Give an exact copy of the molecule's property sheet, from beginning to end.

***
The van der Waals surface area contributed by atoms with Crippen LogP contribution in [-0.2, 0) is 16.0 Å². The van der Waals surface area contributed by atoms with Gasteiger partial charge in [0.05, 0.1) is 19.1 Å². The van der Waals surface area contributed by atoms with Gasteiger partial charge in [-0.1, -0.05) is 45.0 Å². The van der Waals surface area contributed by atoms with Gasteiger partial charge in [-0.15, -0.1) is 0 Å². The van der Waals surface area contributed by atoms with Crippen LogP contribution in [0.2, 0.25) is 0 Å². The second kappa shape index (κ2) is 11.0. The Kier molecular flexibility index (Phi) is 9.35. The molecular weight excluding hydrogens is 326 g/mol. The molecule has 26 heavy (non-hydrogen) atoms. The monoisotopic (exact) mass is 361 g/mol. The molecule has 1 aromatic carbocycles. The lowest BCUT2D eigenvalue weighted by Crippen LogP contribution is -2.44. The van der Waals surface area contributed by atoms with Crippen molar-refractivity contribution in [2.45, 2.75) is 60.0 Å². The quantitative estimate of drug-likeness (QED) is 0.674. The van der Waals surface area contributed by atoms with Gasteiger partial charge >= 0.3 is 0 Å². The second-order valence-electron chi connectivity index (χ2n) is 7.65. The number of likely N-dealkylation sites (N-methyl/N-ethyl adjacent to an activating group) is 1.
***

The van der Waals surface area contributed by atoms with Crippen LogP contribution in [-0.2, 0) is 16.0 Å². The van der Waals surface area contributed by atoms with Gasteiger partial charge in [0.05, 0.1) is 19.1 Å². The van der Waals surface area contributed by atoms with Gasteiger partial charge in [-0.1, -0.05) is 45.0 Å². The van der Waals surface area contributed by atoms with Gasteiger partial charge in [-0.15, -0.1) is 0 Å². The van der Waals surface area contributed by atoms with Crippen LogP contribution in [0.2, 0.25) is 0 Å². The second kappa shape index (κ2) is 11.0. The Kier molecular flexibility index (Phi) is 9.35. The molecular weight excluding hydrogens is 326 g/mol. The molecule has 26 heavy (non-hydrogen) atoms. The monoisotopic (exact) mass is 361 g/mol. The molecule has 1 aromatic carbocycles. The lowest BCUT2D eigenvalue weighted by Crippen LogP contribution is -2.44. The van der Waals surface area contributed by atoms with Crippen molar-refractivity contribution in [2.45, 2.75) is 60.0 Å². The quantitative estimate of drug-likeness (QED) is 0.674. The van der Waals surface area contributed by atoms with Gasteiger partial charge >= 0.3 is 0 Å². The second-order valence-electron chi connectivity index (χ2n) is 7.65. The number of likely N-dealkylation sites (N-methyl/N-ethyl adjacent to an activating group) is 1.